John Marshall is a combat veteran of the first Gulf War, well known in the area as captain of the Duluth Honor Guard, which serves at military funerals.

His patriotism is beyond question, but one aspect of Independence Day is difficult for Marshall.

"The Fourth of July, when you've got the bangs and the smell of gunpowder, it drives me nuts," Marshall said recently. "I don't go watch fireworks just because it causes me that much discomfort."

He's not alone. The National Center for PTSD at the U.S. Department of Veterans Affairs estimates that about 3 out of every 10 Vietnam veterans have suffered from post traumatic stress disorder in their lifetimes. The percentage is smaller, but still significant, for veterans of more recent conflicts in Iraq and Afghanistan.

And if they have PTSD, they probably struggle with regards to fireworks.

"Even back in 2000 when I was working with Vietnam vets, it was one of the questions we used to ask as a way of detecting if someone might have PTSD," said Christopher Erbes, a psychologist with the Minneapolis VA Health Care System. "We'd ask them, 'What do you do on the Fourth of July?' And if people would say, 'Oh I go to the fireworks show.' We're like, 'Huh, this person may not have post traumatic stress.'"

But for those who do have it, the season of bangs and booms and bright flashes can be intensely difficult.

"Some veterans, they'll just kind of hole up in a basement somewhere until all the real intense stuff gets finished," said Chris Roemhildt, veterans outreach specialist for the Duluth Vet Center at 4402 Haines Road. "You feel kind of isolated, especially if the rest of your family is going down to the big show at Bayfront."

Roemhildt had his own struggles with fireworks after serving with the First Armored Division in Iraq in 2003-4 and 2005-6.

"I had a lot of problems with it when I was first adjusting back to civilian life," he said. "The really large, professional fireworks, you can kind of feel the concussion in your chest. So that causes quite the physical and mental reaction. ...

"The ones that were in my neighborhood, the ones that I wasn't expecting, those ones would often catch me off guard, and that's what would create that response."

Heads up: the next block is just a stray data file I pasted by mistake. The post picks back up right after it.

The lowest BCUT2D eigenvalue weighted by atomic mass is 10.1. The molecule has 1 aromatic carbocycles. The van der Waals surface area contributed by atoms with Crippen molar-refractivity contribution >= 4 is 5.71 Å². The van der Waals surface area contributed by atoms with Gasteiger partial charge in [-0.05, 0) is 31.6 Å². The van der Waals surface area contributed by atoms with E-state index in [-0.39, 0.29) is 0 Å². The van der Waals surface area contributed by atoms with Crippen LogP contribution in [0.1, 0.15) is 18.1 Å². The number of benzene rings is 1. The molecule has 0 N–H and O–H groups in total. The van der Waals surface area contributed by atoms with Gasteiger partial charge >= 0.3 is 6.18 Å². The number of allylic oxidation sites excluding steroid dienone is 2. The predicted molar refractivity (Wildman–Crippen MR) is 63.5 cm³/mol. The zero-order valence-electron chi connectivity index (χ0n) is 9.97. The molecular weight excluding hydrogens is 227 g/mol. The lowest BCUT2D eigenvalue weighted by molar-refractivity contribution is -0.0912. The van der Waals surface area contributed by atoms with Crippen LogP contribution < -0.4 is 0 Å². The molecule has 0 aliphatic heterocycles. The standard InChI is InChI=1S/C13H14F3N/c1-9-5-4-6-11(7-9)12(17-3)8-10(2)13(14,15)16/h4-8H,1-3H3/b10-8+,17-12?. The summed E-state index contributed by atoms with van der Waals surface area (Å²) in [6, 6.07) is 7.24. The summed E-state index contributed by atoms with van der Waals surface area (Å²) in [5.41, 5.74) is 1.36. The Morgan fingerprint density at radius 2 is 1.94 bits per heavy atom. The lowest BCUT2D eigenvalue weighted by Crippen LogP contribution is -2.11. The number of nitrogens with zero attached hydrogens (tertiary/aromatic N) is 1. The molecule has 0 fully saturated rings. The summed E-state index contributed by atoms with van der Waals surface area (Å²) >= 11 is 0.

Concern from veterans with PTSD and their supporters has led to a backlash of sorts, particularly with regards to the neighborhood version of fireworks.

Around this time of year, red, white and blue-themed signs appear at this time of the year with the words "Military veteran lives here; please be courteous with fireworks."

The signs are sponsored by an organization called Military With PTSD with the purpose of bringing awareness of the concern, said Shawn Gourley, its executive director.

"We never wanted to stop fireworks," said Gourley, who lives in Evansville, Ind.

Roemhildt said he has mixed feelings about those signs.

"It depends on the spirit with which we're putting that sign out," he said. "If it's just simply to educate people and let them know, 'Hey, this is something I struggle with,' that's fine. But if you're putting it out there and expecting your neighbors to not enjoy the Fourth of July the way that we have for hundreds of years, I'm not sure if I agree with that."

Erbes agreed that the signs can have value if seen as a conversation-starter.

"I wouldn't necessarily say, 'Well, that means fireworks are forbidden in the neighborhood'," he said. "But it really would be a great opportunity to talk to the veteran and say, 'OK, that's really good to know. We're only going to do fireworks from 7 to 9, and then we're going to completely stop. Is that going to be OK?' If you can just give people that information, I think that helps them."

For veterans with PTSD, avoiding fireworks displays isn't a good long-term strategy, Erbes said. Studies, he said, support "exposure therapy," meaning taking in safe experiences that the brain might initially interpret as dangerous.

"The way that you treat PTSD, in treatment or just kind of in life sometimes, is you get around those things that used to remind you so much of the event," Erbes said. "And the more you get around it, and the more nothing bad happens when you're around those reminders, the better you are able to realize: Wait. This is safe. This isn't like being back in combat."

Of course, you already know it's safe on one level, he added. But down deep, it can take time for your traumatized brain to figure out what's safe and what isn't.

The strategy shouldn't be taken to an extreme, Erbes said. He wouldn't send a combat veteran suffering with PTSD to a military base. Depending on a client's progress, he might advise him or her to go to the fireworks show - but not this year.

"You want to work your way up to these things," he said.

Both Marshall and Roemhildt said their symptoms lessened over time, although even now, Marshall said, he's always in the "fight, flight or freeze mode."

Neighborhood fireworks used to push him into a panic attack or a flashback, Roemhildt said. If he's startled, the blast of fireworks still can cause him to flinch.

"But I do want to stress ... never once through all of these kind of trials and tribulations that I was going through when I got back, never once did I expect or want my neighborhood or my neighbors to not celebrate Fourth of July like they always have.

"I always knew that this is what we do in America, is we light off fireworks."